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Learning to weld

Discussion in 'Off Topic' started by Vantage, Dec 12, 2012.

  1. Vantage

    Vantage Pacific Standard Time Active Member

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    How difficult would it be to learn to weld. I'm not talking complex underwater welding or anything on a commercial level. I'm talking about simple stuff. Like fabricating roof racks, brackets, target stands and stuff like that. Not too worried about how pretty it looks. Just functional.

    Do I NEED to take a college course? Or is it something that someone can show me over a weekend?

    Additionally.. from nothing to basic set up.. how much money are we talking for total investment to buy the tools and equipment (not counting materials) to weld together rebar and angle iron?

    This is a skill I am lacking in and rather than just "wish I could do that" I'm interested in learning it.
     
  2. Bigbaddude

    Bigbaddude West linn Oregon Bronze Supporter Bronze Supporter

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    It's not something you can learn over night. I have been doing it for 20+ years. I would take a class or two and learn the basics on how to run a wire feed. Then what ever you decide to buy I would buy it used. Don't forget to buy a nice grinder.
    Good luck.
     
  3. Mutoman

    Mutoman North Bend Active Member

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    You need to learn at least the basics through some sort of personal instruction; then practice, practice, practice.
     
  4. Bigfoot

    Bigfoot Clack Co. OR Well-Known Member

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    Bad welding like mine isn't so difficult.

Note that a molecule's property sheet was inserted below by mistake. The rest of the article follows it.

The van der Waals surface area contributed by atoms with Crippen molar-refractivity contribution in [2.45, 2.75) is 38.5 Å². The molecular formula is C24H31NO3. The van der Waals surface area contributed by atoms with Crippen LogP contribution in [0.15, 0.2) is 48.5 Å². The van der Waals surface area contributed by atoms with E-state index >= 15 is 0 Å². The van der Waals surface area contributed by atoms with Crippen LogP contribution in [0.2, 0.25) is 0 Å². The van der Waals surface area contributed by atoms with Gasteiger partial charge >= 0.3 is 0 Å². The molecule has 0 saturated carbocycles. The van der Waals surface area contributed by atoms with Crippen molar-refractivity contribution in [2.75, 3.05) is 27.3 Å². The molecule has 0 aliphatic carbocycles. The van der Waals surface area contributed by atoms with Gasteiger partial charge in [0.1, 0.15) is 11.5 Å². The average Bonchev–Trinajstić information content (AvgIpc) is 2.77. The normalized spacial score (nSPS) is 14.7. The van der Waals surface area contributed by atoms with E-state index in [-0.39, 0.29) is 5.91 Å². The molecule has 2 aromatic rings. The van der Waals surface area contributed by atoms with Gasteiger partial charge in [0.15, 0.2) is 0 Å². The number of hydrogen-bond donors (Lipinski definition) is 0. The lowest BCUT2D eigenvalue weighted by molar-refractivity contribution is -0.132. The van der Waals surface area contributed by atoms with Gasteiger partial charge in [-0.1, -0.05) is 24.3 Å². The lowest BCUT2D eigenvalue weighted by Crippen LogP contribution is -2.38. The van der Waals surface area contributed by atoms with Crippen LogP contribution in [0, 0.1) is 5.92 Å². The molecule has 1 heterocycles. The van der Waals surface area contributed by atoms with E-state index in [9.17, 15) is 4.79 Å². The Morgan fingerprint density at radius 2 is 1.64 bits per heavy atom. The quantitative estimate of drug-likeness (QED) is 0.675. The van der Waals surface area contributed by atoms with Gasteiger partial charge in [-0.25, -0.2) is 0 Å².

I got my wire feed here, forget which one tho. It's from Chicago Electric so I'm sure it's made in China. No problems with it just keep an eye on the wire reel tension so it doesn't kink or birdsnest.

    Search results for: 'welder'
     
  5. BillM

    BillM Amity OR Bronze Supporter Bronze Supporter

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    Just basic wire welding isn't too difficult. Where are you located---maybe someone here is close and would
    be willing to let you give it a try.
     
  6. gunfreak

    gunfreak Boise Well-Known Member

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    The Navy trained me to weld even after 3 years of HS metal shop. I'm still constantly learning new things and getting better. A community course would be a good thing, a instructor that believes in hands on is a plus.
     
  7. Swedish K

    Swedish K SW Washington Moderator Staff Member

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    Some welding supply shops will give an intro/basic use class to people who buy a welder from them. Also, some community colleges will offer small, welding type specific classes for those who just want to learn the basics of their machine. My brother did this through his local community college in CO, he talked to the welding instructor first and bought one of the wire feed welders from the list the instructor suggested and used it in the 2 week class. That way he was learning on his machine and the instructor could figure out exactly what any issues were, determining if it was user error or machine issues.
     
  8. Squidly

    Squidly Sandy Active Member

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    +1 No substitute for practice.
     
  9. bolus

    bolus Portland Gold Supporter Gold Supporter 2015 Volunteer 2016 Volunteer

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  10. salmonriverjohn

    salmonriverjohn N.W Oregon coast, Gods country Well-Known Member

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    A one eyed blind man can wire feed while standing on his head, rodding is where it gets fun! Sorry, I just had to throw that in.:rofl1:
     
  11. Vantage

    Vantage Pacific Standard Time Active Member